Indonesian police have provided new details about how Australian authorities allegedly intercepted an asylum seeker boat, transferred the passengers onto two boats and sent them back to Indonesia.
One of the boats provided by Australia allegedly ran out of fuel during the journey and the asylum seekers had to climb onto the other boat which later crashed onto a reef.
The documents, provided to the ABC by local police deputy chief commissioner Ronalzie Agus, detailed the journey of the asylum seekers from West Java to the waters off East Timor and back to Indonesia.
In their investigation into the turn-back operation and the allegations that Australia paid money to the crew, Indonesian police have interviewed six witnesses as well as the captain and crew of the boat.
Some of the passengers have also reported that an Australian Customs official paid money to the crew of the asylum seeker boat.
The police document about the initial findings of the investigation is in the form of a PowerPoint presentation and put the amount of money paid at more than $30,000.
It detailed how the boat was allegedly intercepted by Australian authorities twice and taken to Australian waters before the 65 passengers and six crew were sent back to Indonesia.
En route they ran aground on a reef and had to be rescued by local villagers.
Indonesian police have also provided the ABC with photos of the thousands of dollars the crew were allegedly paid, as well as a stricken wooden boat provided by Australia in order to get the asylum seekers back to Indonesia.
The head of Indonesia’s military (TNI), General Moeldoko, has reportedly described the tactic as unethical.
“That conduct was inappropriate. That’s my view, but I would not give comment on the political context of a relation(ship) between two countries,” he said.
Crew warned by Australian Customs boat
Near East Timor the boat was allegedly crossing international waters when an Australian Customs ship stopped it.
Customs explained to them that their boat could not enter Australian waters and warning cards were distributed, saying: “Without a visa you cannot enter Australia.”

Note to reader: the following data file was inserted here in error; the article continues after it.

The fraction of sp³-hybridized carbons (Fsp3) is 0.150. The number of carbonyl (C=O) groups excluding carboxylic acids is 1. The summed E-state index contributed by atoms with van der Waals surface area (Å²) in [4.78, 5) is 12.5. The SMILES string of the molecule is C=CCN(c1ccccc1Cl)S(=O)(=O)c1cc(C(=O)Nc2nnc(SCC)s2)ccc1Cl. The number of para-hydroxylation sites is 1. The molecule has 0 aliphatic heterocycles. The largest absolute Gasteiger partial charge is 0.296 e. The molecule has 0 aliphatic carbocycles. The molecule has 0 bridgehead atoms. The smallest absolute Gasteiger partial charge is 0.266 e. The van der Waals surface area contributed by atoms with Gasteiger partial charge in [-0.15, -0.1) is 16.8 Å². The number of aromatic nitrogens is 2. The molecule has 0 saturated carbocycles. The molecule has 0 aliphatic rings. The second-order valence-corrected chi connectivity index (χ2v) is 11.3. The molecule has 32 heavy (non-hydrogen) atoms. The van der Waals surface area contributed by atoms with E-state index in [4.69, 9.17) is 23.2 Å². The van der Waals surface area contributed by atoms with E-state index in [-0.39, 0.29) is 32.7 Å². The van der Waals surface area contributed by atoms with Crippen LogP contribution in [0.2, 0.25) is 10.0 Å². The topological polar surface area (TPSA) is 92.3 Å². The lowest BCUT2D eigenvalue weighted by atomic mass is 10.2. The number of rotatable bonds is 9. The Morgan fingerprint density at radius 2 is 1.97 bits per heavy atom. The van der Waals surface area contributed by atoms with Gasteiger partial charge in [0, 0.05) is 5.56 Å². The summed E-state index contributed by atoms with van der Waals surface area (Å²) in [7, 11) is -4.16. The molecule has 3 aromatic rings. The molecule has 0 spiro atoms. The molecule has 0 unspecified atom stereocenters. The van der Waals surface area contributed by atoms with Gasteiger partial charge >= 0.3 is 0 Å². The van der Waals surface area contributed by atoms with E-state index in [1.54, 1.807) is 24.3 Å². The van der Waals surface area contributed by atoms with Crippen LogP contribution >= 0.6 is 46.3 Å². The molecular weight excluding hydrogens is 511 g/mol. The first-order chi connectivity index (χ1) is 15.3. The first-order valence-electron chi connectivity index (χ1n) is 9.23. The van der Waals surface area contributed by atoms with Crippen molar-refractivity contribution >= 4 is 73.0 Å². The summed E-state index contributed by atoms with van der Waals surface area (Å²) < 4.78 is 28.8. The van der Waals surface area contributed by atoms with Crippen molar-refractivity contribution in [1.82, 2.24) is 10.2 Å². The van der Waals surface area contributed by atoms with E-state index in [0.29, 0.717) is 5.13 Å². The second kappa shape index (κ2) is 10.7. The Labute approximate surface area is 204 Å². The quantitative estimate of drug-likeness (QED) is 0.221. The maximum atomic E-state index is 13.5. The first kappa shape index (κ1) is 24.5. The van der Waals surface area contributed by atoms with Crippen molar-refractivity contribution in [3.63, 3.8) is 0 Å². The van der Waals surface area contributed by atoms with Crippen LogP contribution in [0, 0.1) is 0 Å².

After Customs gave a warning to the crew and the asylum seekers, they were released and continued towards Australian waters for about four days.
They were stopped again and detained by personnel from a Customs boat and Australian Navy ship, allegedly in international waters.
Then the captain, Yohanis Humiang, allegedly went to the Customs ship, was interrogated, and told the boat could not reach New Zealand because of the boat’s condition and the waves.
The Indonesian police document alleges there was a deal between Australian Customs and Yohanis Humiang that the asylum seeker boat would be secured and escorted to Australian waters by Customs and the Navy — a trip that took four days.
The boat was then taken back towards Australia’s Ashmore Reef and anchored there for two days
The crew of the boat and the rest of the asylum seekers then asked to go on board the Navy ship.
Two wooden boats belonging to Australia, called Jasmine and Kanak, were then provided and the group split in two, with 32 passengers transferred to one boat, 33 asylum seekers put on the other and three crew transferred to each boat.
They were given lifejackets, a map and directions to Rote Island. The ABC previously reported that food and other supplies were also provided to those on board.
It was at this point that the captain was allegedly given as much as $US6,000 while the crew were given $US5,000 each, bringing the total paid to $US31,000.
About 5pm on May 31, Kanak crashed onto a reef at Landu Island, near Rote Island, which is off West Timor.